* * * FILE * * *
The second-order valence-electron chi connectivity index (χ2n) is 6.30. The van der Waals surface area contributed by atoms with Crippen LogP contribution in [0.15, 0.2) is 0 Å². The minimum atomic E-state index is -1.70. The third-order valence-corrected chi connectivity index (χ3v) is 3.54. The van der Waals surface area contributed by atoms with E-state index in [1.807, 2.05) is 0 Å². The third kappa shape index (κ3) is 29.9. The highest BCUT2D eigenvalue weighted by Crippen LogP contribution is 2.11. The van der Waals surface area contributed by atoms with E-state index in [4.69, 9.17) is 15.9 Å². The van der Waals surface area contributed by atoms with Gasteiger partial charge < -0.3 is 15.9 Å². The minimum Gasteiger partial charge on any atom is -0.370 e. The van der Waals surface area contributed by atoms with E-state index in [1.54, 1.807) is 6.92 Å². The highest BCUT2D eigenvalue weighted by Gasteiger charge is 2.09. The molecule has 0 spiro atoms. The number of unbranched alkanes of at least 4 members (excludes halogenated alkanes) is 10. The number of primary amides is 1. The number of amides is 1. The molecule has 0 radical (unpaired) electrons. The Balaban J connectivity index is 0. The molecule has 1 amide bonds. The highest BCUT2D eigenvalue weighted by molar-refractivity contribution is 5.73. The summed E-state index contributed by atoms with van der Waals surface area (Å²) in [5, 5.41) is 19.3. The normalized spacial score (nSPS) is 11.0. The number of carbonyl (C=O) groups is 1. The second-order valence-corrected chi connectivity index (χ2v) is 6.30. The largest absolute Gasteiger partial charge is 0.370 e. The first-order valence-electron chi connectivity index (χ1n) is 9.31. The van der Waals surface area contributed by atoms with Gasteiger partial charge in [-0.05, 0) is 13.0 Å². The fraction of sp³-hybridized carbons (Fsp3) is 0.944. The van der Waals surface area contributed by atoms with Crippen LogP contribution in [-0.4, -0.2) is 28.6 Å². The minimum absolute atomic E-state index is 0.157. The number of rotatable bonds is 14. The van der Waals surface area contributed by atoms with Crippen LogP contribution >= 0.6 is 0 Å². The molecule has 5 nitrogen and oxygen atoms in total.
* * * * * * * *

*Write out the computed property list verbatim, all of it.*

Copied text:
The second-order valence-electron chi connectivity index (χ2n) is 6.30. The van der Waals surface area contributed by atoms with Crippen LogP contribution in [0.15, 0.2) is 0 Å². The minimum atomic E-state index is -1.70. The third-order valence-corrected chi connectivity index (χ3v) is 3.54. The van der Waals surface area contributed by atoms with E-state index in [1.807, 2.05) is 0 Å². The third kappa shape index (κ3) is 29.9. The highest BCUT2D eigenvalue weighted by Crippen LogP contribution is 2.11. The van der Waals surface area contributed by atoms with E-state index in [4.69, 9.17) is 15.9 Å². The van der Waals surface area contributed by atoms with Gasteiger partial charge < -0.3 is 15.9 Å². The minimum Gasteiger partial charge on any atom is -0.370 e. The van der Waals surface area contributed by atoms with E-state index in [1.54, 1.807) is 6.92 Å². The highest BCUT2D eigenvalue weighted by Gasteiger charge is 2.09. The molecule has 0 spiro atoms. The number of unbranched alkanes of at least 4 members (excludes halogenated alkanes) is 10. The number of primary amides is 1. The number of amides is 1. The molecule has 0 radical (unpaired) electrons. The Balaban J connectivity index is 0. The molecule has 1 amide bonds. The highest BCUT2D eigenvalue weighted by molar-refractivity contribution is 5.73. The summed E-state index contributed by atoms with van der Waals surface area (Å²) in [5, 5.41) is 19.3. The normalized spacial score (nSPS) is 11.0. The number of carbonyl (C=O) groups is 1. The second-order valence-corrected chi connectivity index (χ2v) is 6.30. The largest absolute Gasteiger partial charge is 0.370 e. The first-order valence-electron chi connectivity index (χ1n) is 9.31. The van der Waals surface area contributed by atoms with Gasteiger partial charge in [-0.05, 0) is 13.0 Å². The fraction of sp³-hybridized carbons (Fsp3) is 0.944. The van der Waals surface area contributed by atoms with Crippen LogP contribution in [-0.4, -0.2) is 28.6 Å². The minimum absolute atomic E-state index is 0.157. The number of rotatable bonds is 14. The van der Waals surface area contributed by atoms with Crippen LogP contribution >= 0.6 is 0 Å². The molecule has 5 nitrogen and oxygen atoms in total.